The concept of order in HENRY V
The concept of order in William Shakespeare’s “Henry V” is central to the play as a whole and this is demonstrated through the events, principal characters and themes of the play. Though Henry V is one of the Bard’s history plays, it is more especially a play that brings insight into the question of what part order and disorder play in a society. The first time we are introduced to the centrality of order in the play is in Act I, scene 2 when Exeter compares the need for order in society to the need for order in music. “For government, though high, though low, and lower…doth keep in one consent…like music.” The analogy is effective in that it communicates the message to Shakespeare’s audience that the enjoyment of music, like the enjoyment of society, depends on its order. Harmony in society, Exeter is asserting, is comparable to order in music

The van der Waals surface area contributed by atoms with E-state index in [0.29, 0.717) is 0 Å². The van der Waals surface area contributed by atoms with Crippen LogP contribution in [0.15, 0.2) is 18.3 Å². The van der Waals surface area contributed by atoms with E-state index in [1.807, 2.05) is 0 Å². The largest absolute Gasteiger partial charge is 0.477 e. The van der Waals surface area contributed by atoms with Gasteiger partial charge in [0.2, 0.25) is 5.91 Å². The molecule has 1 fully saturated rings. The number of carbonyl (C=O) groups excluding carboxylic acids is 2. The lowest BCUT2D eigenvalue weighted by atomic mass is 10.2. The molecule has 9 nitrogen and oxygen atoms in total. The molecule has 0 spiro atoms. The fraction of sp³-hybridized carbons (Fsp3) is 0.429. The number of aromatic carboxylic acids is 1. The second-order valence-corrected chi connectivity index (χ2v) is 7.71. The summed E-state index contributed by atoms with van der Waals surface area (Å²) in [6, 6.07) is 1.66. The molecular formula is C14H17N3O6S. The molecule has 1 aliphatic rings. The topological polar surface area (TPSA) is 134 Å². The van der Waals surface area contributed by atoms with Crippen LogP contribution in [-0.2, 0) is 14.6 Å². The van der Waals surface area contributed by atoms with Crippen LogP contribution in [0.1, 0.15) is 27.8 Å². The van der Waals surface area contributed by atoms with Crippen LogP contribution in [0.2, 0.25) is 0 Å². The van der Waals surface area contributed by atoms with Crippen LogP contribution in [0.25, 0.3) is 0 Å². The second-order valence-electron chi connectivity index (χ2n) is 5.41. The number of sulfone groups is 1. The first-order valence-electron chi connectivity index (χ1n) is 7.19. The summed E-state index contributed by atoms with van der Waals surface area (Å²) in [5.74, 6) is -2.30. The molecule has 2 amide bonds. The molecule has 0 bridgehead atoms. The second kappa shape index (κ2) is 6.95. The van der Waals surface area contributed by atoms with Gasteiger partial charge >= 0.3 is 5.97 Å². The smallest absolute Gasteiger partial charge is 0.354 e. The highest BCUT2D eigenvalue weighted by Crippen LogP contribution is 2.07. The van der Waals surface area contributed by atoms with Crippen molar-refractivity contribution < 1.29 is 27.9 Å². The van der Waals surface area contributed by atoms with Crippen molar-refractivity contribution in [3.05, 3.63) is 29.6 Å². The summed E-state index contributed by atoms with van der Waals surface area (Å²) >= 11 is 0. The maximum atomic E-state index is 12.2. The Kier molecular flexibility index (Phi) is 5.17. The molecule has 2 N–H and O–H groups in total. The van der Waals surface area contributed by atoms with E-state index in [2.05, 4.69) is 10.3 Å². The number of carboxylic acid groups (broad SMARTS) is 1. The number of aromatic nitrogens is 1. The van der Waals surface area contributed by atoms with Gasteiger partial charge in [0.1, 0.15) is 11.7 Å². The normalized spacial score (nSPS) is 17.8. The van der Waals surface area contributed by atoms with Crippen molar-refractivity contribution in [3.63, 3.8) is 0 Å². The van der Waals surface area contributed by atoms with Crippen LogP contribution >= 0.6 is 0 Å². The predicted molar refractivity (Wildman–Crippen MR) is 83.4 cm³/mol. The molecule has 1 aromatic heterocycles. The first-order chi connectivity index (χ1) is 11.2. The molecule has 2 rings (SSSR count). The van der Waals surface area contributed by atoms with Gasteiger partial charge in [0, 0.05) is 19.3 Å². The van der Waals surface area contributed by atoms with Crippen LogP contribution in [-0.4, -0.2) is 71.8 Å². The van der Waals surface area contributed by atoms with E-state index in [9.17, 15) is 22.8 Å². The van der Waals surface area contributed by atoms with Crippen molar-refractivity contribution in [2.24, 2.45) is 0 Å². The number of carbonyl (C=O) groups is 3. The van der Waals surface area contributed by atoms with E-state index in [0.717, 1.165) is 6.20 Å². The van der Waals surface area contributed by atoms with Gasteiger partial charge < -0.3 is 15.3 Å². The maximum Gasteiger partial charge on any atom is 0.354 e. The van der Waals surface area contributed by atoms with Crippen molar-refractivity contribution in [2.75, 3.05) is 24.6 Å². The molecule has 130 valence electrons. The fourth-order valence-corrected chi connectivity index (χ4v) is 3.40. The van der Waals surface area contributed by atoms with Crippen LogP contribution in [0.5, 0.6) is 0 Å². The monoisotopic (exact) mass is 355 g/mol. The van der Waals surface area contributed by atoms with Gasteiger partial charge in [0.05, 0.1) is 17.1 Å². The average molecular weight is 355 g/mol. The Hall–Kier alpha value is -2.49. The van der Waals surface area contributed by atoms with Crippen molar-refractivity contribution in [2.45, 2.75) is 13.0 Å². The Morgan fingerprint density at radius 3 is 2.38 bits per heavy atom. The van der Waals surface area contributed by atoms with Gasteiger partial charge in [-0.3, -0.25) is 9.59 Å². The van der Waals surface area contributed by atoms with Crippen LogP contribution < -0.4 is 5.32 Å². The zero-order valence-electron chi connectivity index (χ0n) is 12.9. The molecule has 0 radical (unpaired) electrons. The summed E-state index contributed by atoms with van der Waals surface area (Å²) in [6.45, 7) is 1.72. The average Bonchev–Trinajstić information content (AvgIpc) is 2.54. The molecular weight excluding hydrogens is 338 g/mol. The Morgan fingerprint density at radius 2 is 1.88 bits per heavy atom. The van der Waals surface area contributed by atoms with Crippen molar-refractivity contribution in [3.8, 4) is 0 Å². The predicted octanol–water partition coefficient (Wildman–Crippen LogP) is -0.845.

The next very effective display of the importance of order as being essential to the play is when the Archbishop of Canterbury delivers his parable on the bee hive. He makes the very pointed claim that honeybees “by a rule in nature teach/the act or order to a peopled kingdom.” This speech can be interpreted in a variety of ways, but the central idea is clear: the structure of the honeybee society with its dependency on the hierarchical nature of the monarch and the workers, is akin to the Elizabethan society that cannot survive or thrive without its allegiance to its monarch and the structures within the monarchy. Canterbury’s speech develops the idea further when he makes the parallel to the rightful use of war when the society needs to be reinforced to order. He notes that the soldier bees go about their business of protecting the realm while the monarch passively watches, merely “busied in his monarchy”. It is here where the character of Henry V himself embodies order
Henry does not content himself with idly allowing his soldier bees to accomplish their task, but he engages in the...
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